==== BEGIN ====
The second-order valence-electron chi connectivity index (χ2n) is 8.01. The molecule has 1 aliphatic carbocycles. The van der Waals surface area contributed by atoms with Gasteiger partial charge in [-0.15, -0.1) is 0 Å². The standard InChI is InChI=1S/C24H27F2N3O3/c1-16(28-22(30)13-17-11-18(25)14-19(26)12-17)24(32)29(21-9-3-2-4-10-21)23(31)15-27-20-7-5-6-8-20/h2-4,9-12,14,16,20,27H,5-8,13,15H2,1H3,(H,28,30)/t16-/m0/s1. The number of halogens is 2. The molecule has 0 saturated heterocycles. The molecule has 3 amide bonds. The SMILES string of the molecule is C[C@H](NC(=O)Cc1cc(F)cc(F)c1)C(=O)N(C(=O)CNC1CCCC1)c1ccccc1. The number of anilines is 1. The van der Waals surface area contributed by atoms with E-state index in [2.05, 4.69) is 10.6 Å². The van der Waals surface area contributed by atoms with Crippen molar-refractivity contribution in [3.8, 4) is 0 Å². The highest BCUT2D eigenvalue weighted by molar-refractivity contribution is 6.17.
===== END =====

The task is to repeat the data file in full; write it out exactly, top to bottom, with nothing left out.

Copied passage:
The second-order valence-electron chi connectivity index (χ2n) is 8.01. The molecule has 1 aliphatic carbocycles. The van der Waals surface area contributed by atoms with Gasteiger partial charge in [-0.15, -0.1) is 0 Å². The standard InChI is InChI=1S/C24H27F2N3O3/c1-16(28-22(30)13-17-11-18(25)14-19(26)12-17)24(32)29(21-9-3-2-4-10-21)23(31)15-27-20-7-5-6-8-20/h2-4,9-12,14,16,20,27H,5-8,13,15H2,1H3,(H,28,30)/t16-/m0/s1. The number of halogens is 2. The molecule has 0 saturated heterocycles. The molecule has 3 amide bonds. The SMILES string of the molecule is C[C@H](NC(=O)Cc1cc(F)cc(F)c1)C(=O)N(C(=O)CNC1CCCC1)c1ccccc1. The number of anilines is 1. The van der Waals surface area contributed by atoms with E-state index in [2.05, 4.69) is 10.6 Å². The van der Waals surface area contributed by atoms with Crippen molar-refractivity contribution in [3.8, 4) is 0 Å². The highest BCUT2D eigenvalue weighted by molar-refractivity contribution is 6.17.